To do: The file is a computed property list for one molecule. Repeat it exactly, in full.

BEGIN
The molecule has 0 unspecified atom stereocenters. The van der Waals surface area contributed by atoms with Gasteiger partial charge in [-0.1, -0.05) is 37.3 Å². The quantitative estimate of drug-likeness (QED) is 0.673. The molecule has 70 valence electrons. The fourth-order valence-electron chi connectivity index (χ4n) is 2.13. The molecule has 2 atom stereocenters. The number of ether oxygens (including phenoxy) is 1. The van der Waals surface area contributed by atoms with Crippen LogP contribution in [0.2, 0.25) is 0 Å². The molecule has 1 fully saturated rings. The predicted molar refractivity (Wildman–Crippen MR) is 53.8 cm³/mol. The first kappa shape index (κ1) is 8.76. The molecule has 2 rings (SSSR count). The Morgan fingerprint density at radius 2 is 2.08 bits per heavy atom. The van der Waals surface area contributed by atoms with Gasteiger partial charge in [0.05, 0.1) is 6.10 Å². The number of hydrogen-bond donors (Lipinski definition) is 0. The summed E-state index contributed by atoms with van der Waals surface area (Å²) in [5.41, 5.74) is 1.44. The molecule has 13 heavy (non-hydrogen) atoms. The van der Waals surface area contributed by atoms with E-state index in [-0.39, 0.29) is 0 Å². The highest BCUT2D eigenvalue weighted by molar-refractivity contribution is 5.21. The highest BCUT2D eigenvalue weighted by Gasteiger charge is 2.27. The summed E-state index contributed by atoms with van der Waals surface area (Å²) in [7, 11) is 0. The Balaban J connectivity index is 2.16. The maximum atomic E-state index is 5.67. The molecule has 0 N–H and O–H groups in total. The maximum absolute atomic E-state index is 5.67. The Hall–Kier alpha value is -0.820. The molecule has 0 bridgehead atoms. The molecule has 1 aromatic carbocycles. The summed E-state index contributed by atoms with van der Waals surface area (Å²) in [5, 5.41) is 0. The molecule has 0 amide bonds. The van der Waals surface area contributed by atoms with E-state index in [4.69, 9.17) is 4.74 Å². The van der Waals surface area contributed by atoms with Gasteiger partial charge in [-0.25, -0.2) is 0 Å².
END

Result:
The molecule has 0 unspecified atom stereocenters. The van der Waals surface area contributed by atoms with Gasteiger partial charge in [-0.1, -0.05) is 37.3 Å². The quantitative estimate of drug-likeness (QED) is 0.673. The molecule has 70 valence electrons. The fourth-order valence-electron chi connectivity index (χ4n) is 2.13. The molecule has 2 atom stereocenters. The number of ether oxygens (including phenoxy) is 1. The van der Waals surface area contributed by atoms with Crippen LogP contribution in [0.2, 0.25) is 0 Å². The molecule has 1 fully saturated rings. The predicted molar refractivity (Wildman–Crippen MR) is 53.8 cm³/mol. The first kappa shape index (κ1) is 8.76. The molecule has 2 rings (SSSR count). The Morgan fingerprint density at radius 2 is 2.08 bits per heavy atom. The van der Waals surface area contributed by atoms with Gasteiger partial charge in [0.05, 0.1) is 6.10 Å². The number of hydrogen-bond donors (Lipinski definition) is 0. The summed E-state index contributed by atoms with van der Waals surface area (Å²) in [5.41, 5.74) is 1.44. The molecule has 13 heavy (non-hydrogen) atoms. The van der Waals surface area contributed by atoms with E-state index in [-0.39, 0.29) is 0 Å². The highest BCUT2D eigenvalue weighted by molar-refractivity contribution is 5.21. The highest BCUT2D eigenvalue weighted by Gasteiger charge is 2.27. The summed E-state index contributed by atoms with van der Waals surface area (Å²) in [7, 11) is 0. The Balaban J connectivity index is 2.16. The maximum atomic E-state index is 5.67. The molecule has 0 N–H and O–H groups in total. The maximum absolute atomic E-state index is 5.67. The Hall–Kier alpha value is -0.820. The molecule has 0 bridgehead atoms. The molecule has 1 aromatic carbocycles. The summed E-state index contributed by atoms with van der Waals surface area (Å²) in [5, 5.41) is 0. The molecule has 0 amide bonds. The van der Waals surface area contributed by atoms with E-state index in [4.69, 9.17) is 4.74 Å². The van der Waals surface area contributed by atoms with Gasteiger partial charge in [-0.25, -0.2) is 0 Å².